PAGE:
The Year of the New World - Sample Essay
Many books have been written about the year Christopher Columbus started out to sea to find a quick route to the East Indies and instead found a New World. However, none can compare to the depth and breadth with which Piero Ventura delves in to the subject. The author of 1492: the Year of the New World brings the entire subject under scrutiny in a way that captures the attention of adults and children alike. First, Piero Ventura portrays the condition and situation of many countries in Europe and the Mediterranean at the time of Columbus’ voyage.
He does this through the eyes of young adults and children alike living in those countries. By telling the story through the eyes of these young characters, Ventura relates to the audience the way of life back in the late 15th Century. For example, Jan in Flanders who is the son of a city government official is studying to become an accountant. The reader sees the beauty of Bruges, the major mercantile center in Flanders, through Jan’s eyes. We hear Jan’s thoughts about how his father wants him to be prepared for a move to Antwerp.
Antwerp is a new mercantile center for Flanders that is becoming the major center of trade for Flanders due to natural forces and political forces. Jan resolves that Antwerp is not that far from Bruges and therefore he will always be able to visit his home city of beauty. Ventura handles Germany, Portugal, France, Italy, England, and even the Ottoman Empire with such character insight too. Then he moves on to Christopher Columbus and his first voyage in August of 1492.
But Ventura does not begin at sea. He starts by telling of Columbus’ background. He displays the fact that he was the son of a merchant and then later a cartographer who navigated on voyages from Portugal to England and even to Iceland. This lets the reader understand his drive to prove there is a better way to the Indies than overland, which has been impossible since the Conquests of the Ottoman Empire. Here he explains that others too believed the world to be round.
Christopher Columbus’ drive was not to prove this, but that it was a much smaller sea that could be easily navigated circumferentially to meet the Indies and bring trade between Europe and the Orient once more. Next, Ventura relives Columbus’ voyage through the navigator’s eyes, as well as his next three more unsuccessful voyages. The author finishes with the lonely Christopher Columbus dying as he awaits audience with the rulers of Castile to try and begin yet another voyage to complete his dream of riches and family fame.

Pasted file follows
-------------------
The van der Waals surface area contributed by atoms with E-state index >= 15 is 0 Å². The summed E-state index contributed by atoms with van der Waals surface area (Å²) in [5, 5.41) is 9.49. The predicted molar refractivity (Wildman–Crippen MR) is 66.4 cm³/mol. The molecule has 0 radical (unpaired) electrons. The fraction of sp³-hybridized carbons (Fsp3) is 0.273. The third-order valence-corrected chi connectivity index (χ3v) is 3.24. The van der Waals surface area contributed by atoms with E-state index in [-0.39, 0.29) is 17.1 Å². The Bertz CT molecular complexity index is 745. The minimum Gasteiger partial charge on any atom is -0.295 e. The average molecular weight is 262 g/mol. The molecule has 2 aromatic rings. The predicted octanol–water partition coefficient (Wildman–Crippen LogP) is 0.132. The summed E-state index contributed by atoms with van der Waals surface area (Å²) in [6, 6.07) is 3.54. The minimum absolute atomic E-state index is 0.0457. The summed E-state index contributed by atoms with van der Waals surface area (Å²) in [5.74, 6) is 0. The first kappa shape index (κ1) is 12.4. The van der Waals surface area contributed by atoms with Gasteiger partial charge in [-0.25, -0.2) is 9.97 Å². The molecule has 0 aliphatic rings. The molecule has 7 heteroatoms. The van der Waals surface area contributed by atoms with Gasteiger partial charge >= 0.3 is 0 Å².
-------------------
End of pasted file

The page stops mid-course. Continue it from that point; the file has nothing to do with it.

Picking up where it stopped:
But Piero Ventura delves deeper into the meaning of these voyages by Christopher Columbus and other explorers searching for a better way to travel and trade. These travels began a discovery of a New World, according to Ventura, that brought on a lust for conquering and “owning” the lands out there across the sea. Because Ventura explained the situation in Europe and the Mediterranean so well, the reader can understand how this might happen. Still Ventura presses on to describe the lives of the people living in the lands Christopher Columbus discovered, and even in North America where he never set foot.
In the same manner, through the eyes of a young adult or child, Ventura describes the lifestyles, fears, and hopes of the Mayans, Aztecs, Tainos, Incas, and several Native North American tribes from all parts of the land. With his great talent for reaching young minds and sweeping a subject thoroughly, Piero Ventura has written an account of the New World that is both interesting and in-depth. It is not the usual account of the fever of conquerism in 1492. No, 1492: The Year of the New World is a refreshing and worthwhile read for all ages.